(1) To use electroglottogram approximate entropy to measure voice quality in patients with glottic pathology and in normal subjects, to ascertain whether this parameter can distinguish between pathological and normal voices. (2) To ascertain whether electroglottogram approximate entropy can measure voice change over time within individual subjects. (3) To determine any correlation between electroglottogram approximate entropy and the grade–roughness–breathiness–asthenia–strain scale.
One hundred and forty-one normal volunteers were recruited to characterise electroglottogram approximate entropy in the normal voice. One hundred and eighty-six patients with glottic squamous cell carcinoma underwent electroglottogram approximate entropy measurement prior to radiotherapy and then three to six months and one year after treatment. Subjects’ voices were categorised by a speech therapist using the grade–roughness–breathiness–asthenia–strain scale.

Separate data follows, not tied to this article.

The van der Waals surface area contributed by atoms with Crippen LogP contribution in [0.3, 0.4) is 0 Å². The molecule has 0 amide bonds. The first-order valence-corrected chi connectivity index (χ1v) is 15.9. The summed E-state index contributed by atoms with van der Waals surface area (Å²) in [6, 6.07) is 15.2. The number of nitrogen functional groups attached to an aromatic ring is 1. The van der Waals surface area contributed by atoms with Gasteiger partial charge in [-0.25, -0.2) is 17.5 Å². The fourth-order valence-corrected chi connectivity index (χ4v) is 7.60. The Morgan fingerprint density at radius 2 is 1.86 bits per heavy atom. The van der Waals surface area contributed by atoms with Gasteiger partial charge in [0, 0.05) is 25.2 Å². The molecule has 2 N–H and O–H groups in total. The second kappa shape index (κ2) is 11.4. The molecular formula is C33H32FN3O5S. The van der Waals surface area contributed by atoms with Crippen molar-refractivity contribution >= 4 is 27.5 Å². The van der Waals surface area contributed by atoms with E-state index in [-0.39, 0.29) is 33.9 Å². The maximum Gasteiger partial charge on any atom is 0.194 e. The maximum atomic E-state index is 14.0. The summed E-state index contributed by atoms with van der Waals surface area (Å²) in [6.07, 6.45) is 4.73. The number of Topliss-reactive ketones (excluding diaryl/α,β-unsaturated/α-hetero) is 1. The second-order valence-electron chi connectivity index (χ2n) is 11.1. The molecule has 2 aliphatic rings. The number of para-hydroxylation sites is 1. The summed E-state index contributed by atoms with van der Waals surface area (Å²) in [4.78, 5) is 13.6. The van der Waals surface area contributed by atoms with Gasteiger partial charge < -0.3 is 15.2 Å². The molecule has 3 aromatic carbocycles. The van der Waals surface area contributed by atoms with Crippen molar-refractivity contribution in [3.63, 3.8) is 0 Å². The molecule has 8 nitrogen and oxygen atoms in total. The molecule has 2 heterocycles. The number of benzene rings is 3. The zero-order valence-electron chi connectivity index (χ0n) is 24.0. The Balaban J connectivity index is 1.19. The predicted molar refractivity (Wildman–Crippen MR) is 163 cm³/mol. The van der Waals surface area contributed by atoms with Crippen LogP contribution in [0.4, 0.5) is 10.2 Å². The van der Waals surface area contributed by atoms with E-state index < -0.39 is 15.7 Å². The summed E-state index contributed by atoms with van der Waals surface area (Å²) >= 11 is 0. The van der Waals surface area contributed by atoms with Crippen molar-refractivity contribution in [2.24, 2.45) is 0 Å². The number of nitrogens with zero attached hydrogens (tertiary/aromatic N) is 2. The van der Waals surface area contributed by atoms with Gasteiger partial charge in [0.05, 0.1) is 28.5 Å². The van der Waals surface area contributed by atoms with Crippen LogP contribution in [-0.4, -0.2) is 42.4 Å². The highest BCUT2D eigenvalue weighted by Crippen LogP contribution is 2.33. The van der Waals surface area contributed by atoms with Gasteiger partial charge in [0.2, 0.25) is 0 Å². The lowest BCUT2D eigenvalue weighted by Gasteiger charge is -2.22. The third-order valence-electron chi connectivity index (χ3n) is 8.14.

The mean electroglottogram approximate entropy of the normal volunteers was 0.302 (range 0.05–0.42). The mean electroglottogram approximate entropy of the glottic squamous cell carcinoma patients was significantly lower prior to treatment, at 0.227 (range 0.001–0.397; p < 0.0005), but improved after radiotherapy to 0.277 at three to six months and 0.282 at one year. Electroglottogram approximate entropy results correlated significantly with grade–roughness–breathiness–asthenia–strain scale results.
Electroglottogram approximate entropy can be used to assess change in voice quality resulting from glottic morphological abnormality. Electroglottogram approximate entropy values improve as voice quality improves after treatment. Electroglottogram approximate entropy values correlate significantly with grade–roughness–breathiness–asthenia–strain scale results.